Three owners of a Chicago-based real estate development firm have been charged with fraud for allegedly cheating investors out of $43 million while claiming to be compliant with Islamic law.
A federal grand jury returned a 14-count indictment against the owners of Sunrise Equities on Tuesday, U.S. Attorney Patrick Fitzgerald said in a Wednesday statement. Federal officials said Salman Ibrahim, the majority owner and president of the now-bankrupt firm, and Mohammad Akbar Zahid, senior vice president of investor relations and a 10-percent owner, told clients that their investments would comply with Shariah law.
Islamic law prohibits interest, so Ibrahim and Zahid told investors they would receive monthly pay-outs of profits from real estate development. According to Fitzgerald’s office, the men promised annual returns of between 15 and 30 percent.
Federal officials said the three owners actually operated a Ponzi scheme between January 2003 and September 2008, selling promissory notes and using the proceeds to make fake profit payments to earlier investors. The men are accused of cheating hundreds of individual investors as well as making false statements to get loans from Mutual Bank, Cole Taylor Bank and Devon Bank. They allegedly misused investors’ funds, operating projects unrelated to real estate that were not disclosed to clients, and spending money on themselves.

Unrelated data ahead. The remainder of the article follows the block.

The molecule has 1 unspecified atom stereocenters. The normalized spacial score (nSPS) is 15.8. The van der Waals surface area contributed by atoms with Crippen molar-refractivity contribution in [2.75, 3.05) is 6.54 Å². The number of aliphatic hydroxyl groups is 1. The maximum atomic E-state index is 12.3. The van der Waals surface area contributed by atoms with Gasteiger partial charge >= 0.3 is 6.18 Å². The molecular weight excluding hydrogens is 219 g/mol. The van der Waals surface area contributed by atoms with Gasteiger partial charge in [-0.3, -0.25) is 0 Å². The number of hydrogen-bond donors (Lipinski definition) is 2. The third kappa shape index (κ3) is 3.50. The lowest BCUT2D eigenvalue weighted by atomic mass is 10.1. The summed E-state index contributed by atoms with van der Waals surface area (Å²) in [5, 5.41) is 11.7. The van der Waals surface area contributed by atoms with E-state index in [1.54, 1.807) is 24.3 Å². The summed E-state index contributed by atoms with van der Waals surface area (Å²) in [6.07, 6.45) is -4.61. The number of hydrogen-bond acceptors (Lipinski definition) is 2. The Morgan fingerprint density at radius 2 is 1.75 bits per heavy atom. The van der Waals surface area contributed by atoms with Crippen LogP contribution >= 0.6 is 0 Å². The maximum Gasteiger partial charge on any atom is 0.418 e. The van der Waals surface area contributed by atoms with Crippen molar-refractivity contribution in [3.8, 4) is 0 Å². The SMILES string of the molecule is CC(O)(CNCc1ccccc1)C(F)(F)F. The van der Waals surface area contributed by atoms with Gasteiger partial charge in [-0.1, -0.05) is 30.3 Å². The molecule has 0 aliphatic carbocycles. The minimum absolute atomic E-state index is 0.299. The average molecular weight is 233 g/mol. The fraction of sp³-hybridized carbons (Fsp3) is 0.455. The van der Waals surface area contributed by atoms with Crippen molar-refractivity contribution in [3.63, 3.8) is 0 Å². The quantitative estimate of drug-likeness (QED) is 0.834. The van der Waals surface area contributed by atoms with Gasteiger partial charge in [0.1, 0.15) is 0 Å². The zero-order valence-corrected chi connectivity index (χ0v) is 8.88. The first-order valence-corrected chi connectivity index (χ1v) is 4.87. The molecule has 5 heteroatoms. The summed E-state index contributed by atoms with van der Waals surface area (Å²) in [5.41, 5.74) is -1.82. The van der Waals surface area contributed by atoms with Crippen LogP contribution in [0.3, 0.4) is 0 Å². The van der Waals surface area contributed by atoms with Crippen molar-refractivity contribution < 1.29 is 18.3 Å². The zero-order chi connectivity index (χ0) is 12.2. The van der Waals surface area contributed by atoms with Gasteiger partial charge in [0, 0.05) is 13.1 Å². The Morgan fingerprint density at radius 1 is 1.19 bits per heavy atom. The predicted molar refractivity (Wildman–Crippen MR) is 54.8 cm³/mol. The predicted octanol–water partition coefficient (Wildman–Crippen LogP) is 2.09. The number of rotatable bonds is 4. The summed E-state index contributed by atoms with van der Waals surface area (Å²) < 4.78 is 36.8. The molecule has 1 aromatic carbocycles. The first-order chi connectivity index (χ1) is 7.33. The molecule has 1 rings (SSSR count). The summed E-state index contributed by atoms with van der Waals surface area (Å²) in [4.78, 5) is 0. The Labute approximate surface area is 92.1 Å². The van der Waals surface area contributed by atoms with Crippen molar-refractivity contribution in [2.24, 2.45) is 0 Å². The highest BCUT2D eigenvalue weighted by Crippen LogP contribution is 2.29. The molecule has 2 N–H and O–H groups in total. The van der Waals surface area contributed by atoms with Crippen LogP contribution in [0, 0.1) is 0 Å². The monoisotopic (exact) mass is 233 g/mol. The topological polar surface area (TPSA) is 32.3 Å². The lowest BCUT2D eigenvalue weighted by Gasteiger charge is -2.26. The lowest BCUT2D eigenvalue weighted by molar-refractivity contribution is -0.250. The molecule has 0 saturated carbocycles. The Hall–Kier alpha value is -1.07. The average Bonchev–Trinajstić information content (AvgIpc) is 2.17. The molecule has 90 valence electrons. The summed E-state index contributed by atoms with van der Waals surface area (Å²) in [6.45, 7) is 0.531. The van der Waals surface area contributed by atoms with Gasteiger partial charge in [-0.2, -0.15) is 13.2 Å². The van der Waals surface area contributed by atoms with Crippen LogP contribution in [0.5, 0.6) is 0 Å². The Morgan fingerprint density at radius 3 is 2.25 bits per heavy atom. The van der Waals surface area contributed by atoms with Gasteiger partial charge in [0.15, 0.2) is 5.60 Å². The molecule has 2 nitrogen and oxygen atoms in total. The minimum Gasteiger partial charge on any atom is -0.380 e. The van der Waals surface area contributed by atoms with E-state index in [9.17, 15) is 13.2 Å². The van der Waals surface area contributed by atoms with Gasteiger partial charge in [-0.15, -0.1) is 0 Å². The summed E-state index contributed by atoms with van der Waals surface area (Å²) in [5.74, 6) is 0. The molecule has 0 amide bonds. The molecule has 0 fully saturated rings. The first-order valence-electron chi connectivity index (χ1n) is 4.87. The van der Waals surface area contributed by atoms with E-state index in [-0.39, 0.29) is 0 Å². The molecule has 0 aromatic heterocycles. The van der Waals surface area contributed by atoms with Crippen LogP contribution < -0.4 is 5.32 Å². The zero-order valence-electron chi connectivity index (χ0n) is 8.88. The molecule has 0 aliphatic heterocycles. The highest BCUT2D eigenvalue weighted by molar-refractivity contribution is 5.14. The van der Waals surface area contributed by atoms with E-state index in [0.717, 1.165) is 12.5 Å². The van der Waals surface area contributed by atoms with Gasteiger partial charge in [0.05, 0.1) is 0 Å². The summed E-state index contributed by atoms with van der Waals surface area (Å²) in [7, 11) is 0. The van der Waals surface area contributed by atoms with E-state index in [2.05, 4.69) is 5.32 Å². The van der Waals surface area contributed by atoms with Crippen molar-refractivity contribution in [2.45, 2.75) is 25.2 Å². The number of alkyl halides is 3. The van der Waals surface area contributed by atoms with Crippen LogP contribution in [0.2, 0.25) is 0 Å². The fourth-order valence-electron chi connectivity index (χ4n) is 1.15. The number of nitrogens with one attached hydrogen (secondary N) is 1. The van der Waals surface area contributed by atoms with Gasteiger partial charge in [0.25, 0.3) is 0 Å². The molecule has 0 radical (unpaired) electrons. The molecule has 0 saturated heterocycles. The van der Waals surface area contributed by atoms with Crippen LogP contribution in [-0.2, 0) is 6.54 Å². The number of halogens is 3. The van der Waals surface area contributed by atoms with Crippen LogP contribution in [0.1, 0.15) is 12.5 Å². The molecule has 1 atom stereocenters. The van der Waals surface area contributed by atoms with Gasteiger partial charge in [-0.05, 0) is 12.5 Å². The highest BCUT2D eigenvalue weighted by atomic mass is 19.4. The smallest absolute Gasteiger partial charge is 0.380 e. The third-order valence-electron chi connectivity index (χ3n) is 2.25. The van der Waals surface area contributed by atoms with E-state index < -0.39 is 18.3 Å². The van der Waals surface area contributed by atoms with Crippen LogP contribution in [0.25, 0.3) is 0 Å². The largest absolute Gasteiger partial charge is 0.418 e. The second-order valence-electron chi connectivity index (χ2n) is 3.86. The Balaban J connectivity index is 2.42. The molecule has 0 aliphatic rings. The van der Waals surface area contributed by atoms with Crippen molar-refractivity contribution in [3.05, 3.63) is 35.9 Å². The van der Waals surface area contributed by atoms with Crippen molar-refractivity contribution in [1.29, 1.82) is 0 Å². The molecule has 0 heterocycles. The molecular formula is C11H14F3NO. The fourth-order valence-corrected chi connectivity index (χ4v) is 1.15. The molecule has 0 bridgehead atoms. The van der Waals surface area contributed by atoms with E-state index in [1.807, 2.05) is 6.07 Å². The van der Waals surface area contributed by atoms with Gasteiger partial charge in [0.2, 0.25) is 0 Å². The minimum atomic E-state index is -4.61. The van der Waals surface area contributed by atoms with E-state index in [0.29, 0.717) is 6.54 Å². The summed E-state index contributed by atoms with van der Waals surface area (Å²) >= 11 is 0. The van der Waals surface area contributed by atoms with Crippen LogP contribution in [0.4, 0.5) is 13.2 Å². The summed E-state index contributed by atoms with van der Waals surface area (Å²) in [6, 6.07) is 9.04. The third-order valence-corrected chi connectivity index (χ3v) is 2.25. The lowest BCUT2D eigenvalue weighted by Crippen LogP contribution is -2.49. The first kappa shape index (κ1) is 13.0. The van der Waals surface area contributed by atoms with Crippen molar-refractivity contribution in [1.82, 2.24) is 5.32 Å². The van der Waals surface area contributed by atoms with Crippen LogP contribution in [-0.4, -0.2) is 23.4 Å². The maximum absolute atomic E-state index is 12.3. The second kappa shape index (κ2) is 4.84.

Robert Grant, special agent-in-charge of the Federal Bureau of Investigation’s Chicago office, said this case marks the first time in the city “that an alleged fraud scheme has been uncovered that used a pillar of Islam” as a lure.
“A key element in securing the charges was the extraordinary cooperation provided by members of Chicago’s Pakistani community, who were the primary victims of this alleged fraud scheme,” Grant said in a statement.
Federal officials said 37-year-old Ibrahim, a Pakistani national, and 59-year-old Zahid, a U.S. citizen, are believed to have left the country after Sunrise went into bankruptcy. Their whereabouts are unknown. The third owner, 47-year-old Amjed Mahmood of Des Plaines, will be arraigned at a later date. Mahmood was a 10-percent owner and senior vice president of Sunrise.